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 A Musicall Banquet

Review by Judith Malafronte

The unpretentious artistry of this singer has captivated me since I first heard him, in Bach cantatas & Handel opera arias.  He seems to be revealing the music instead of obscuring it with vocal affectations, and because his models are not Italian mezzos of the 1950s, I find Andreas Scholl more interesting and moving than many of his countertenor colleagues.

Robert Dowland's 1610 anthology, A Musical Banquet, provides a ready-made recital, containing songs both plan and fancy, in a variety of languages and styles.  In the four years since Scholl's last lute-song recording (for Harmonia Mundi), his voice has darkened pleasingly, the subtleties of the English language are more in play, and the musical expression has become ever bolder.  Gone are the reserve & Teutonic correctness of his earlier work.  But in light of his contributions to The Three Countertenors spoof disc, this should not come as a surprise.

The three John Dowland songs are spectacularly sung.  Lady, if you so spite me sounds surprisingly alluring and openly sexy, while the wistful, private tone of Far from triumphing court, unusual in this piece, is most effective.  The well-known In darkness let me dwell is riveting.  Within the atmosphere of overarching sorrow, and with imaginationand technical control to color and highlight the ever-shifting lyrics, Scholl makes this piece sound utterly new.  He sails right through the coloratura divisions of Sta notte mi sognava, and in the two Caccini songs - including a very unbuttoned Amarilli mia bella - he applies vibrato and portamento consciously rather than constantly, to great effect.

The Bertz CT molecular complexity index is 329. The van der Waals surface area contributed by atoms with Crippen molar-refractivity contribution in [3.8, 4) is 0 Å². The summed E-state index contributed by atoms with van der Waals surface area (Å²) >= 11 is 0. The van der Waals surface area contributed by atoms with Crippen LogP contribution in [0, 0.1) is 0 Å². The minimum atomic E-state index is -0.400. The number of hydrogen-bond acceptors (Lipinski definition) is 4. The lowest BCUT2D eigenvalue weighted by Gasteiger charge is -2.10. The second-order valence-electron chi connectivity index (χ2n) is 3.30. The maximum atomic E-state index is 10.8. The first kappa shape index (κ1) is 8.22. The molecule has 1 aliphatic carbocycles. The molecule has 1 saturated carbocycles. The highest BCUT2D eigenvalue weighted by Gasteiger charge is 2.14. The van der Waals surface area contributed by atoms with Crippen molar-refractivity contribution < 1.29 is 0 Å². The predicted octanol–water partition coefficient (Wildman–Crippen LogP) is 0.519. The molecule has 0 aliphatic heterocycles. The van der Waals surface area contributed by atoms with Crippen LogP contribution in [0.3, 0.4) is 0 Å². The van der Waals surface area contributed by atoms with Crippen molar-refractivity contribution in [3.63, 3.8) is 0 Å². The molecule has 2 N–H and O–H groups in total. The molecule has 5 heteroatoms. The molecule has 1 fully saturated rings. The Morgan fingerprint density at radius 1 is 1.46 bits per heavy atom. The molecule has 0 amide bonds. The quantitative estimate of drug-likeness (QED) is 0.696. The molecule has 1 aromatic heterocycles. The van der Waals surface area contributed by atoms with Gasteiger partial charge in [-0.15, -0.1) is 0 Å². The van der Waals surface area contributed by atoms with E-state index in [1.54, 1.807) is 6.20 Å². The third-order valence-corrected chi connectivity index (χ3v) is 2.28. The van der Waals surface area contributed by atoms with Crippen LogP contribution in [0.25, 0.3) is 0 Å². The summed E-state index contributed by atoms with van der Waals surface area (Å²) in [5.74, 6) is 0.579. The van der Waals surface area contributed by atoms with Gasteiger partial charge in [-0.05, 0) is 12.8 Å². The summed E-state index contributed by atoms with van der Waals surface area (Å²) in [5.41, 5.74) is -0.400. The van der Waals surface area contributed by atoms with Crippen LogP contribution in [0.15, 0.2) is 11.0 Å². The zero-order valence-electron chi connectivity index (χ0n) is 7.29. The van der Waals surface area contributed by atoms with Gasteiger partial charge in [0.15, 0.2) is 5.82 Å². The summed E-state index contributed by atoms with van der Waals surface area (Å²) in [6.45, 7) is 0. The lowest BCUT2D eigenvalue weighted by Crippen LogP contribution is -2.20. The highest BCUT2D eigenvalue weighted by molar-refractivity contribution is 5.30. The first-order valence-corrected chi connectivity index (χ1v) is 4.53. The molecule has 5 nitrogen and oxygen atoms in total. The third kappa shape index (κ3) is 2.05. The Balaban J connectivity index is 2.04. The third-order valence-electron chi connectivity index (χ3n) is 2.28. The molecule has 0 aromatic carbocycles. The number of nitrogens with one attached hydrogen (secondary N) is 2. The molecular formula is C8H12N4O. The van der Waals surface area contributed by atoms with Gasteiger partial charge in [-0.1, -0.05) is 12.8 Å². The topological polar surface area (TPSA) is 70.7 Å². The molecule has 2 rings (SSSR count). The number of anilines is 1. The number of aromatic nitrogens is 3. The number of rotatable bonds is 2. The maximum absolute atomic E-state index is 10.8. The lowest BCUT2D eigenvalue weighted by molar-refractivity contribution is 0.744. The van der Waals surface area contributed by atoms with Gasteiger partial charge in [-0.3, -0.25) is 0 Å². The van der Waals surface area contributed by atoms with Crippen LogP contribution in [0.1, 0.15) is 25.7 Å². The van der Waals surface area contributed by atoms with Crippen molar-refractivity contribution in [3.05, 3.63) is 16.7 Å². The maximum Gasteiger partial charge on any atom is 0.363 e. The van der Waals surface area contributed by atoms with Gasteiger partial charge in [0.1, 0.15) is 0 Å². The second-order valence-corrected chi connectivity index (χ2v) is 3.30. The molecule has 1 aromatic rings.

The instrumentalists are first-rate partners, especially viol player Christopher Coin, who takes a verse of O dear life with lyrical suppleness and offers impressive lyra-viol technique in Richard Martin’s Change thy mind since she doth change. The sound throughout has been beautifully captured by the remarkable Chris Sayers, and the disc ends on a contented sigh, with the utter simplicity of the anonymous O bella piú. If you have been wondering what all the countertenor fuss is about, here is the answer.

February 2001
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